Civil engineering take note. The Government was this week officially concerned about the high performance of girls and the comparatively low achievement of boys at school. Segregated education could be the answer, but it is likely the problem stems from the low career aspirations of today's young men - still, however much we try to change it, construction's main future employment pool.
Civil engineering, as we know, is an extraordinarily male-dominated profession. Of course it is not alone. Look at just about every other profession and it is clear that white middle class males are in charge.
The difference is perhaps that the men heading law, accountancy and the City firms have somehow managed to persuade young girls that they offer aspirational careers. They have developed their businesses and projected an image so strong that schoolgirls are driven to work harder in class.
But as most of these young women will find out, the glass ceiling is in most cases as low as ever. Women face just as much sexual prejudice elsewhere as they do on construction sites, yet construction could offer a more fulfilling career. They just do not know it.
The sad thing for the profession is that civil engineering has never been so exciting and so diverse. The training makes it possible to work in highways design one day, become a rail engineer the next, and an environmental specialist after that.
There is room for more creative talents, communication skills, financial awareness, people skills. Never has the industry been in such a position to appeal to both men and women.
And the profile of the work is moving sky-high. Transport and the environment are now top political priorities, public money has been committed to enable infrastructure to be created on a scale not seen for decades.
It is ironic, even hugely disappointing, that we are already talking and worrying about a shortage of engineers in the UK.
It is time to admit that it is not simply that firms cannot find the staff to do the work. The truth is that firms cannot find the staff to do the jobs they want done for the price they are prepared to pay. And the quicker we stop blaming the industry, the institutions or the universities for failing to attract talented graduates into construction, the better.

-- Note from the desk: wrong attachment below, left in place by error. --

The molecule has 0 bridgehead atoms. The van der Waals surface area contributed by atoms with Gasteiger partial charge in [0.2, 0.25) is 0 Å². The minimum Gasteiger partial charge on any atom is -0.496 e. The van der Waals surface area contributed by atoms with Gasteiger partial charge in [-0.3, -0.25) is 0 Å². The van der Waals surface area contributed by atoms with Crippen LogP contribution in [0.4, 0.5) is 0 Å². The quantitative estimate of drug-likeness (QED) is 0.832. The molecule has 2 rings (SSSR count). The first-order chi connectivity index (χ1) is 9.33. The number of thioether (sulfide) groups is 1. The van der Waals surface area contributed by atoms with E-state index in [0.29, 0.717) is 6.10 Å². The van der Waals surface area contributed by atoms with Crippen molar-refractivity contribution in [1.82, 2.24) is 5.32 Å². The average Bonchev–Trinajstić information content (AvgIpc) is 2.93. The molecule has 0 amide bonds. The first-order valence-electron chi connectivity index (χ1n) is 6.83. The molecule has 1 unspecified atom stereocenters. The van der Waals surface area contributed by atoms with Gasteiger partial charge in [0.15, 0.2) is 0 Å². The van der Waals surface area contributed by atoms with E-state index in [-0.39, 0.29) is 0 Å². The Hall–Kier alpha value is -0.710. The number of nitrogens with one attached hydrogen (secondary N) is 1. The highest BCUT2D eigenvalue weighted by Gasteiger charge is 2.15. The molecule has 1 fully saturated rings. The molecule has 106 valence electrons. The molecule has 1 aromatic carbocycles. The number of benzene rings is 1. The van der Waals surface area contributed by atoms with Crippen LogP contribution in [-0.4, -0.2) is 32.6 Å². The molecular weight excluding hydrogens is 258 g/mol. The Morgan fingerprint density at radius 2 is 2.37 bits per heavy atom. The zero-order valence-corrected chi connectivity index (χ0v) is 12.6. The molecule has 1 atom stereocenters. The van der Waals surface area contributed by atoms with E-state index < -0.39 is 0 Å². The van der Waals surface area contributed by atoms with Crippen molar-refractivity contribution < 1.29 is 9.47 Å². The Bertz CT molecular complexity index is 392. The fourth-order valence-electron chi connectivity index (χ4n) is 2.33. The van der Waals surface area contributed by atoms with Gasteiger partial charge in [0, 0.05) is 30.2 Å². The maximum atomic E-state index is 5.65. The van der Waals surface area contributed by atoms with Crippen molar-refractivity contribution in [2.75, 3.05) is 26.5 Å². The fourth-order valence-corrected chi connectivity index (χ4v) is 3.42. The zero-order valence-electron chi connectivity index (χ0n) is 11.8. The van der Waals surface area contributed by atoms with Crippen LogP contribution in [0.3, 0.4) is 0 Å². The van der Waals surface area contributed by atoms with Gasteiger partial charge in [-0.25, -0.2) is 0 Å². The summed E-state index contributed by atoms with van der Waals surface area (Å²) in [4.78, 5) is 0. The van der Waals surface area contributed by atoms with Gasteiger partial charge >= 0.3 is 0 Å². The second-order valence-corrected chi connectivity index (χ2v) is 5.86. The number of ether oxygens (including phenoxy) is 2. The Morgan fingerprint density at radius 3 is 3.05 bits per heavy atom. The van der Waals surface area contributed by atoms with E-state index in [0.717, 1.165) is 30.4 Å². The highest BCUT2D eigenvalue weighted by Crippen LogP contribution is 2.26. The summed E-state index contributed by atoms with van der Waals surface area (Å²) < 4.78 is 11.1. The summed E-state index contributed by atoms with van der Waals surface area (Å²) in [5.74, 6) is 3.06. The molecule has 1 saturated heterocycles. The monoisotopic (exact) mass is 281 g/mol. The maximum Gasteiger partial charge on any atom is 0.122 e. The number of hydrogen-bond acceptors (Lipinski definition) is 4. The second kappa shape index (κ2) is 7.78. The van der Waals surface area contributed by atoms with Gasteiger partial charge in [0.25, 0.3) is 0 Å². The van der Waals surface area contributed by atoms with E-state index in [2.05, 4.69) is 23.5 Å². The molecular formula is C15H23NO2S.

A career in civil engineering has to be made attractive, not just to the low-performing boys of the future but also highachieving girls. We are responsible for the most important role in society - not counting cash or keeping the rich out of jail - but designing and delivering the infrastructure to keep society running. That needs to involve the best people.
Rest assured that NCE will continue to help by reporting on the inspirational projects being constructed around the globe. I feel privileged to have inherited the NCE helm at such an exciting time with so much motivation about to make things happen. There is an opportunity for the profession really to take a lead role in shaping our society and I want NCE, the Institution and the whole profession to be at the heart of it.
But I would be letting down the readers, my predecessors and myself if I didn't continue banging the drum about changing the industry. Inspiration is one thing the profession is not short of. But pay, conditions, career development and prospects are still too thin on the ground.